CRYPTO PARASITE IN MILLSTREET DRINKING WATER
PARASITE FOUND FIVE TIMES IN TWO MONTHS, SAYS EPA REPORT
IRISH WATER has been told to prioritise the disinfection of the supply to Millstreet following the discovery of a parasite in the local supply on five occasions over the past two months.
A drinking water audit undertaken by the Environmental Protection Agency (EPA) initially revealed the presence of cryptosporidium – a microscopic parasite that can cause gastroenteritis – in the local water supply on two dates in September.
It has emerged that three further incidents of the parasite in the supply, which is sourced primarily from the uncovered Tubrid Spring and serves a population of 3,800 people in the locality, had been reported in October.
In an audit report on their findings the EPA noted that “at present there is no treatment barrier in place to prevent cryptosporidium” – this despite the fact that a 2015 assessment of the local supply found the risk of the parasite entering the supply had increased to a “very high” status.
“The monitoring programme, which commenced in August 2016, has found cryptosporidium oocysts in the treated water on each sampling occasion since September 20,” read the EPA audit report.
However, the report pointed out that the HSE had not reported any instances of illness in the area being served by the supply.
“Irish water needs to prioritise the installation of a cryptosporidium barrier in order to ensure the safety and security of the Millstreet public water supply,” read the report.
As a result of the findings the Millstreet supply has now been added to the EPA’s remedial action list, the purpose of which is to focus Irish Water’s attention on resolving the moist serious deficiencies in public water supplies.
Currently, there are 108 supplies across the country serving almost 947,000 people on the priority list, six of which are located in Cork city and county.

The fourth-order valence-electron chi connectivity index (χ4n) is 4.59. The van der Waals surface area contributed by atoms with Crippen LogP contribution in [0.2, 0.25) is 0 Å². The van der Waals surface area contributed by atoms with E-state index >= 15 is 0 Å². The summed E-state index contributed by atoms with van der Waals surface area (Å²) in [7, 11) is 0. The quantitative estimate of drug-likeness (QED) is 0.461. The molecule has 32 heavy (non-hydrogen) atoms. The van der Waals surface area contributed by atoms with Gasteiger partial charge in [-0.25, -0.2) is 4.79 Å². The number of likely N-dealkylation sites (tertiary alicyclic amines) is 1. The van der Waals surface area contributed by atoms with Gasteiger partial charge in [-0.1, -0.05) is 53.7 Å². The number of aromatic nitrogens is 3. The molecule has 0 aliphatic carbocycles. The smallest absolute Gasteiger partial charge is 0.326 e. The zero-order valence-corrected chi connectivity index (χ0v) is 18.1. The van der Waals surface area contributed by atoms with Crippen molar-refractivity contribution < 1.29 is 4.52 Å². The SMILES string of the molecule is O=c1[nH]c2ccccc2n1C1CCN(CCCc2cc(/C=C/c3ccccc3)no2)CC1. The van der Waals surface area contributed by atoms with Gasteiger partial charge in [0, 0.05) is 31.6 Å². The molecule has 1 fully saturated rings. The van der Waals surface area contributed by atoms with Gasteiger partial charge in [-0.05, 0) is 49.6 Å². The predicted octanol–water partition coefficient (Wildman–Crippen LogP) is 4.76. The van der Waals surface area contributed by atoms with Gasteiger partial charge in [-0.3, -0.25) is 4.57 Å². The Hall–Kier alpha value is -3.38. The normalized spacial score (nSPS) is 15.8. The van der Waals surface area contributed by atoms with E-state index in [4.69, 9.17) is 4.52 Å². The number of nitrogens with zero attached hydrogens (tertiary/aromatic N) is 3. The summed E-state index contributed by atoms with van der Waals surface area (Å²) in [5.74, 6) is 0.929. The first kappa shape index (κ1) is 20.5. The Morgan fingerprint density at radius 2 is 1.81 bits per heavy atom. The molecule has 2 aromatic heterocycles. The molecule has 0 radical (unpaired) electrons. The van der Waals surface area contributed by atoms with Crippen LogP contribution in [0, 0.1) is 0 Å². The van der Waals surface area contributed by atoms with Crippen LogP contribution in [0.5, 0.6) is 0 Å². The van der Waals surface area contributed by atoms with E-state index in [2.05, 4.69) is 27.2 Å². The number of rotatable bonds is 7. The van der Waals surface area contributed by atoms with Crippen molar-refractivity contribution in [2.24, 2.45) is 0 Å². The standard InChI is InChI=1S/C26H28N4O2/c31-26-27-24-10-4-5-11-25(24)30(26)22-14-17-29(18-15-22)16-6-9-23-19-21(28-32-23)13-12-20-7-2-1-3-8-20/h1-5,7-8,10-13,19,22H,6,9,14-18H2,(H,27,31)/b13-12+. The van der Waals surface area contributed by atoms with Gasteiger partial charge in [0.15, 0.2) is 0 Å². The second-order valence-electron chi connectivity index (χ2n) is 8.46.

The EPA pointed out the Tubrid Spring, which supplies 90% of local drinking water, was uncovered and located in an area that was accessible to the public, who regard it as a holy well, and visitors would not be aware that it was the main source of drinking water for Millstreet.
While the EPA confirmed that no “unusual activities” had been detected in the catchment area of the spring prior to the detection of the parasite, it advised Irish Water to liaise with Cork County Council to ensure farm and septic tanks were undertaken at nearby houses.
It also ordered the company to take action to ensure the spring was fenced off and secure to prevent animal access and that entrance gates were closed at all times.
It was also instructed to make sure that a small hole over the clear water sump was sufficiently sealed to prevent contamination to treated water and that an ultra violet transmittance monitor, which the company had admitted had been offline periodically since it was installed last May, was “operational at all times.”
The EPA ordered Irish Water to submit a report detailing how it has dealt with the “issues of concern” identified in the audit.
“The report should include details on action taken and plans to address the various recommendations (in the audit), including a time frame for the completion of any planned works,” said the EPA.